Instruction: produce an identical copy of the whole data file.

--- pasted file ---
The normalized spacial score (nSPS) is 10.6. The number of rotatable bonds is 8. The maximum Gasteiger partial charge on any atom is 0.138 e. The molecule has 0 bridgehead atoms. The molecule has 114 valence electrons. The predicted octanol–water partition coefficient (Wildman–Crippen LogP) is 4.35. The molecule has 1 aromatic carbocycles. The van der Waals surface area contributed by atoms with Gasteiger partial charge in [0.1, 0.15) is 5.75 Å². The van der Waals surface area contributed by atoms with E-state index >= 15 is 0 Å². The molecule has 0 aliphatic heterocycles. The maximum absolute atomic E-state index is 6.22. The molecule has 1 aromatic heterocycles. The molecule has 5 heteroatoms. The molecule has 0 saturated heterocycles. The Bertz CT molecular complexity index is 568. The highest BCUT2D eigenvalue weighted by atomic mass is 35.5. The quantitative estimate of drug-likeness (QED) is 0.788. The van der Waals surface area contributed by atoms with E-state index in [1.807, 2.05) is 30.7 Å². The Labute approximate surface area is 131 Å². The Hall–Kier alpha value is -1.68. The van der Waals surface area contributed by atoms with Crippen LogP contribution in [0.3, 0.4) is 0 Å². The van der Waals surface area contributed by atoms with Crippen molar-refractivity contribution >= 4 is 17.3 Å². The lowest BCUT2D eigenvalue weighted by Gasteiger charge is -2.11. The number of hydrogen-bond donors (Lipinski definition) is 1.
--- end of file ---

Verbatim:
The normalized spacial score (nSPS) is 10.6. The number of rotatable bonds is 8. The maximum Gasteiger partial charge on any atom is 0.138 e. The molecule has 0 bridgehead atoms. The molecule has 114 valence electrons. The predicted octanol–water partition coefficient (Wildman–Crippen LogP) is 4.35. The molecule has 1 aromatic carbocycles. The van der Waals surface area contributed by atoms with Gasteiger partial charge in [0.1, 0.15) is 5.75 Å². The van der Waals surface area contributed by atoms with E-state index >= 15 is 0 Å². The molecule has 0 aliphatic heterocycles. The maximum absolute atomic E-state index is 6.22. The molecule has 1 aromatic heterocycles. The molecule has 5 heteroatoms. The molecule has 0 saturated heterocycles. The Bertz CT molecular complexity index is 568. The highest BCUT2D eigenvalue weighted by atomic mass is 35.5. The quantitative estimate of drug-likeness (QED) is 0.788. The van der Waals surface area contributed by atoms with E-state index in [1.807, 2.05) is 30.7 Å². The Labute approximate surface area is 131 Å². The Hall–Kier alpha value is -1.68. The van der Waals surface area contributed by atoms with Crippen LogP contribution in [0.3, 0.4) is 0 Å². The van der Waals surface area contributed by atoms with Crippen molar-refractivity contribution >= 4 is 17.3 Å². The lowest BCUT2D eigenvalue weighted by Gasteiger charge is -2.11. The number of hydrogen-bond donors (Lipinski definition) is 1.